Empowering Makeover for Maynard Handicapped Spaces

Maynard’s municipal handicapped parking spaces before (left) and after (right)
Maynard’s municipal handicapped parking spaces before (left) and after (right)
Town of Maynard

Maynard’s municipal parking spaces—all 15 of them—got a refresh this month: A new graphic icon.

Gone is the standard International Symbol of Access, which portrays a passive, immobile person in a wheelchair. In its place, there’s the icon created by the Malden-based Accessible Icon Project, which depicts a more active and empowered person in the wheelchair.

The makeover was spearheaded by 18-year-old Maynard resident Kayla O’Mahony, who suggested it to the town’s Board of Selectmen on May 7.

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“I want to help shift society’s perspectives on people with disabilities, and I figured an old, outdated icon that people look at every day was a good place to start,” O’Mahony said in a statement.

“Once we heard Kayla’s proposal, we knew we wanted to get involved with The Accessible Icon Project,” Maynard Town Administrator Kevin Sweet said. “Municipal parking spaces are a great place to start, but we also hope to make the rest of our town and our vibrant business community aware of the project.”

Local vendors Tint-a-Glass and WJM Carpentry helped out by printing and cutting the stencil used to paint the new icons:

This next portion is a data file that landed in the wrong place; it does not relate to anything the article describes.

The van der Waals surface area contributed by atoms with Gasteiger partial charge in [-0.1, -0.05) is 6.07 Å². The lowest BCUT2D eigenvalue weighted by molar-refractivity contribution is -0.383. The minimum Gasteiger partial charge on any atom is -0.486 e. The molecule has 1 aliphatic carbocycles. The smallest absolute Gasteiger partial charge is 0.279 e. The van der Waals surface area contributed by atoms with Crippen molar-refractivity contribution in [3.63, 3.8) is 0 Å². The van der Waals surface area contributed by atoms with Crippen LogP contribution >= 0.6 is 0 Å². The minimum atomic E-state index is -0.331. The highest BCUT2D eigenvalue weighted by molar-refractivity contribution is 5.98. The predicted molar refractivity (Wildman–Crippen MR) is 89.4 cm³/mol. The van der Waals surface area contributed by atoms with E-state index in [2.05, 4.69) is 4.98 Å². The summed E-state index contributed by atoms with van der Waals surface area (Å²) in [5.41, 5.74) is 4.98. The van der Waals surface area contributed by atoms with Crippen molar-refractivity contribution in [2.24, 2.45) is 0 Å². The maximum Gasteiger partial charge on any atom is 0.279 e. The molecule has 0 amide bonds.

Accessible Icon Project co-founder and designer Sara Hendren told Boston.com she was “thrilled” about Maynard’s new icons.

“The project is a social design effort—way, way more than a graphic icon,” Hendren said. “The icon is a symbol, even a kind of open template, for the concrete actions we and our network of allies want to see for inclusive societies everywhere.”

Mass. cities Burlington, Cambridge, Malden, and Salem have partnered with the Accessible Icon Project, though Maynard appears to be the first to use the icon on its municipal spaces.

Can’t make it all the way to Maynard to see the new icons? No problem: Accessible Icon’s website lists several Boston-area organizations that have also adopted the symbol, including the Boston Medical Center, Jewish Community Centers of Greater Boston, Building Restoration Services, and Goodwin Procter.

Just don’t go to Beacon Hill, whose residents are currently suing the city to prevent the installation of “historically inappropriate” handicap accessible ramps on its sidewalks.